A simulated experiment environment with a peer ranking capability was specified by the Lightweight Coordination Calculus (LCC) and automatically executed under the OpenKnowledge infrastructure. The peers such as MS/MS protein identification services (including web-enabled and independent programs) were made accessible as OpenKnowledge Components (OKCs) for automated execution as peers in the experiments. The performance of the peers in these automated experiments was monitored and evaluated by simple peer ranking algorithms.
Results
Peer ranking experiments with simulated peers exhibited characteristic behaviours, e.g., power law effect (a few dominant peers dominate), similar to that observed in the traditional Web. Real-world experiments were run using an interaction model in LCC involving two different types of MS/MS protein identification peers, viz., peptide fragment fingerprinting (PFF) and de novo sequencing with another peer ranking algorithm simply based on counting the successful and failed runs. This study demonstrated a novel integration and useful evaluation of specific proteomic peers and found MASCOT to be a dominant peer as judged by peer ranking.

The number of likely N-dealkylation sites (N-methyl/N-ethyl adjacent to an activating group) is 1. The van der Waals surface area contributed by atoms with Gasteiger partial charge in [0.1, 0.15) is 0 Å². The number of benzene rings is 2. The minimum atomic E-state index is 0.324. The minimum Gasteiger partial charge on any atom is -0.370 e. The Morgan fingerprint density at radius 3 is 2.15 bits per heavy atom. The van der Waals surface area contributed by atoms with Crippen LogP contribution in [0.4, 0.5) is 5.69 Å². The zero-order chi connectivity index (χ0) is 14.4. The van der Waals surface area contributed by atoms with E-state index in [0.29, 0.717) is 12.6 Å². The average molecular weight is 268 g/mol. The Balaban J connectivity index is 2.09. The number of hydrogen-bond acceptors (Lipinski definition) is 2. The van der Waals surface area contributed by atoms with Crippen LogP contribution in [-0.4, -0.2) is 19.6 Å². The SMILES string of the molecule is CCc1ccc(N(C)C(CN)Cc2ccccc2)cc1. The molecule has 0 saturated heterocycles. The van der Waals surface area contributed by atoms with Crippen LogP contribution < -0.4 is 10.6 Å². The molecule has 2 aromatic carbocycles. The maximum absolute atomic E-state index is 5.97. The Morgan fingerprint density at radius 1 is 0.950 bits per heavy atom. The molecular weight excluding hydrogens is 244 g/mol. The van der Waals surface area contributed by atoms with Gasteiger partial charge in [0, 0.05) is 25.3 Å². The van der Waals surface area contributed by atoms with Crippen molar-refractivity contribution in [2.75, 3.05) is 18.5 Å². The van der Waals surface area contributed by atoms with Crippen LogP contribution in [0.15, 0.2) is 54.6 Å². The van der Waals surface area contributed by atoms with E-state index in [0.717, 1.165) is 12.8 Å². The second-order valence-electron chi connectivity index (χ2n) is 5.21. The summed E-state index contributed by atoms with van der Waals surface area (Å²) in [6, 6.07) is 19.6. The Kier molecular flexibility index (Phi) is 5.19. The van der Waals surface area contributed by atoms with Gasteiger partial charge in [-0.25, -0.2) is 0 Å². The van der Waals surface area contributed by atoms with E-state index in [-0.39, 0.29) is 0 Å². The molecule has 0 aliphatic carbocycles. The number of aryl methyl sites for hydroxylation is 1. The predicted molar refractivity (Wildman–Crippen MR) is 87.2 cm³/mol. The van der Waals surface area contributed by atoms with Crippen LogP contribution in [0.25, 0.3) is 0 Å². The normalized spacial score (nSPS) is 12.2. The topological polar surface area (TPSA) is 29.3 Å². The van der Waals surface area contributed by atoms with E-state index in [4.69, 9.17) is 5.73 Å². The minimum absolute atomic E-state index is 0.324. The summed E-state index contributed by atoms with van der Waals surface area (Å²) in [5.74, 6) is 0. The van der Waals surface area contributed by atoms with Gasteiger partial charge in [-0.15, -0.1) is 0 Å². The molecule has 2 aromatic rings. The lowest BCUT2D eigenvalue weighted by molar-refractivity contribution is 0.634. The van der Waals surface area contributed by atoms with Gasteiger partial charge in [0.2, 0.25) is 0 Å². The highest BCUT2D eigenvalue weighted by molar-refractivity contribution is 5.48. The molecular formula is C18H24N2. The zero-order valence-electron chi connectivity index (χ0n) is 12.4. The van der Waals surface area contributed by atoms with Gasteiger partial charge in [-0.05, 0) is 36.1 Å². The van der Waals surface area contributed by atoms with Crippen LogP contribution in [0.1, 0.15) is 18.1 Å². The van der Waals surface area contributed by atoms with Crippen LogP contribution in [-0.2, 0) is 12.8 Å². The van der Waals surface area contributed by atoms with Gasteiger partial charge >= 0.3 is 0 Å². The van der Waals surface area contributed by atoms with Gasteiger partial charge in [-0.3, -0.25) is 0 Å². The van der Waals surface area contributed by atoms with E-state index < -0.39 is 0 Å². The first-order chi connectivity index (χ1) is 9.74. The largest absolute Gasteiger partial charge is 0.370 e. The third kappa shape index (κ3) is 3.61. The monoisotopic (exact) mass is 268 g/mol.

Conclusion
The simulated and real-world experiments in the present study demonstrated that the OpenKnowledge infrastructure with peer ranking capability can serve as an evaluative environment for automated experimentation.
doi:10.1186/1759-4499-3-3
PMCID: PMC3377912  PMID: 22192521

Results 1-4 (4)